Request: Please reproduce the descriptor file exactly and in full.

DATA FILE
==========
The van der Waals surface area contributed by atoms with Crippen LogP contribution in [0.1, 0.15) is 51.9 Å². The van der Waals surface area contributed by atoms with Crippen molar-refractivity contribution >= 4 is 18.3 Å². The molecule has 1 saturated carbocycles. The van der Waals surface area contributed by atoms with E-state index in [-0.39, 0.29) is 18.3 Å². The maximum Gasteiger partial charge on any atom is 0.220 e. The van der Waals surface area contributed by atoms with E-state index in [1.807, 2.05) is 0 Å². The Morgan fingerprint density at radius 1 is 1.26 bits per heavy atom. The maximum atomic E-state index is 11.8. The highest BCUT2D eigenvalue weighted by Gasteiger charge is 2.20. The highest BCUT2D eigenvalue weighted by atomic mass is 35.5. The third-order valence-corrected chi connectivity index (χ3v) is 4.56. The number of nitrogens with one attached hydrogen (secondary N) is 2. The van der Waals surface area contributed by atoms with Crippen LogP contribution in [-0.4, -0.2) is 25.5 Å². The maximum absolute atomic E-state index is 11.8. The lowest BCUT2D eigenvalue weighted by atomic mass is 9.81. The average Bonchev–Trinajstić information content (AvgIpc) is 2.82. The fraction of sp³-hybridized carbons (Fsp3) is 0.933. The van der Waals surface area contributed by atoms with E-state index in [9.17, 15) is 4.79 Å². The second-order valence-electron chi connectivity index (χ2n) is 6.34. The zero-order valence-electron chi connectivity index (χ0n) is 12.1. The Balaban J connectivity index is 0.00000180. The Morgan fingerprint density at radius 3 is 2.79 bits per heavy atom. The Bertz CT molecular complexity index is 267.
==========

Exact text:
The van der Waals surface area contributed by atoms with Crippen LogP contribution in [0.1, 0.15) is 51.9 Å². The van der Waals surface area contributed by atoms with Crippen molar-refractivity contribution >= 4 is 18.3 Å². The molecule has 1 saturated carbocycles. The van der Waals surface area contributed by atoms with E-state index in [-0.39, 0.29) is 18.3 Å². The maximum Gasteiger partial charge on any atom is 0.220 e. The van der Waals surface area contributed by atoms with E-state index in [1.807, 2.05) is 0 Å². The Morgan fingerprint density at radius 1 is 1.26 bits per heavy atom. The maximum atomic E-state index is 11.8. The highest BCUT2D eigenvalue weighted by Gasteiger charge is 2.20. The highest BCUT2D eigenvalue weighted by atomic mass is 35.5. The third-order valence-corrected chi connectivity index (χ3v) is 4.56. The number of nitrogens with one attached hydrogen (secondary N) is 2. The van der Waals surface area contributed by atoms with Crippen LogP contribution in [-0.4, -0.2) is 25.5 Å². The maximum absolute atomic E-state index is 11.8. The lowest BCUT2D eigenvalue weighted by atomic mass is 9.81. The average Bonchev–Trinajstić information content (AvgIpc) is 2.82. The fraction of sp³-hybridized carbons (Fsp3) is 0.933. The van der Waals surface area contributed by atoms with E-state index in [9.17, 15) is 4.79 Å². The second-order valence-electron chi connectivity index (χ2n) is 6.34. The zero-order valence-electron chi connectivity index (χ0n) is 12.1. The Balaban J connectivity index is 0.00000180. The Morgan fingerprint density at radius 3 is 2.79 bits per heavy atom. The Bertz CT molecular complexity index is 267.